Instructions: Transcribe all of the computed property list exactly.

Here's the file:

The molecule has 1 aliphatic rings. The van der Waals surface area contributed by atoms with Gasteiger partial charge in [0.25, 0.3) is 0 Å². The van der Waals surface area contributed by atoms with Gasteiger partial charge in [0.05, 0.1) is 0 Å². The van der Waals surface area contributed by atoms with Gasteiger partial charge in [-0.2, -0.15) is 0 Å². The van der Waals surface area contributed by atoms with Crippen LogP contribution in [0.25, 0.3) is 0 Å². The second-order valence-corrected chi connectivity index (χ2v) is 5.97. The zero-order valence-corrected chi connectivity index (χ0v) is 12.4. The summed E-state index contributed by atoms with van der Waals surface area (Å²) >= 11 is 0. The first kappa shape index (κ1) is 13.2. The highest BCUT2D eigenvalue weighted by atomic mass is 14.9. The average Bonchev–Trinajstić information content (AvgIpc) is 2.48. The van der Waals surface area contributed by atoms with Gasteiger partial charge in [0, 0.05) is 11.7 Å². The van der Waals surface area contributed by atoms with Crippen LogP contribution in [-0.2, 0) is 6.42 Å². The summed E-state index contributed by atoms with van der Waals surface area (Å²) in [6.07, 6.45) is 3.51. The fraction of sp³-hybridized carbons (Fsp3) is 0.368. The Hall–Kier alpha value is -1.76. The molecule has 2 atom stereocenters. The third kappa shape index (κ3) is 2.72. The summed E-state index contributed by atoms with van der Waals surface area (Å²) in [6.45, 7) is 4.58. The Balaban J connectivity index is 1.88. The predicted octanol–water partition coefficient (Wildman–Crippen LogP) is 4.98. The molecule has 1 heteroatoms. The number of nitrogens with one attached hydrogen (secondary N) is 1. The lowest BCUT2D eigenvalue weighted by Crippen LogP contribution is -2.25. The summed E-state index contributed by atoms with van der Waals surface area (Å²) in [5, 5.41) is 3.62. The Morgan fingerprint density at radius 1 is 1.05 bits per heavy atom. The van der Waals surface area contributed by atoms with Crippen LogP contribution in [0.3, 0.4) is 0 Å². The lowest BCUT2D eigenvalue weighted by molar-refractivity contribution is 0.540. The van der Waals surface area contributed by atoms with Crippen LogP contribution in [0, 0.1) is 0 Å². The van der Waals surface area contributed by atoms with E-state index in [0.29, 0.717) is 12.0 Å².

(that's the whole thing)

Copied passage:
The molecule has 1 aliphatic rings. The van der Waals surface area contributed by atoms with Gasteiger partial charge in [0.25, 0.3) is 0 Å². The van der Waals surface area contributed by atoms with Gasteiger partial charge in [0.05, 0.1) is 0 Å². The van der Waals surface area contributed by atoms with Gasteiger partial charge in [-0.2, -0.15) is 0 Å². The van der Waals surface area contributed by atoms with Crippen LogP contribution in [0.25, 0.3) is 0 Å². The second-order valence-corrected chi connectivity index (χ2v) is 5.97. The zero-order valence-corrected chi connectivity index (χ0v) is 12.4. The summed E-state index contributed by atoms with van der Waals surface area (Å²) >= 11 is 0. The first kappa shape index (κ1) is 13.2. The highest BCUT2D eigenvalue weighted by atomic mass is 14.9. The average Bonchev–Trinajstić information content (AvgIpc) is 2.48. The van der Waals surface area contributed by atoms with Gasteiger partial charge in [0, 0.05) is 11.7 Å². The van der Waals surface area contributed by atoms with Crippen LogP contribution in [-0.2, 0) is 6.42 Å². The summed E-state index contributed by atoms with van der Waals surface area (Å²) in [6.07, 6.45) is 3.51. The fraction of sp³-hybridized carbons (Fsp3) is 0.368. The Hall–Kier alpha value is -1.76. The molecule has 2 atom stereocenters. The third kappa shape index (κ3) is 2.72. The summed E-state index contributed by atoms with van der Waals surface area (Å²) in [6.45, 7) is 4.58. The Balaban J connectivity index is 1.88. The predicted octanol–water partition coefficient (Wildman–Crippen LogP) is 4.98. The molecule has 1 heteroatoms. The number of nitrogens with one attached hydrogen (secondary N) is 1. The lowest BCUT2D eigenvalue weighted by Crippen LogP contribution is -2.25. The summed E-state index contributed by atoms with van der Waals surface area (Å²) in [5, 5.41) is 3.62. The Morgan fingerprint density at radius 1 is 1.05 bits per heavy atom. The van der Waals surface area contributed by atoms with Crippen LogP contribution in [0.3, 0.4) is 0 Å². The lowest BCUT2D eigenvalue weighted by molar-refractivity contribution is 0.540. The van der Waals surface area contributed by atoms with Crippen LogP contribution in [0, 0.1) is 0 Å². The van der Waals surface area contributed by atoms with E-state index in [0.29, 0.717) is 12.0 Å².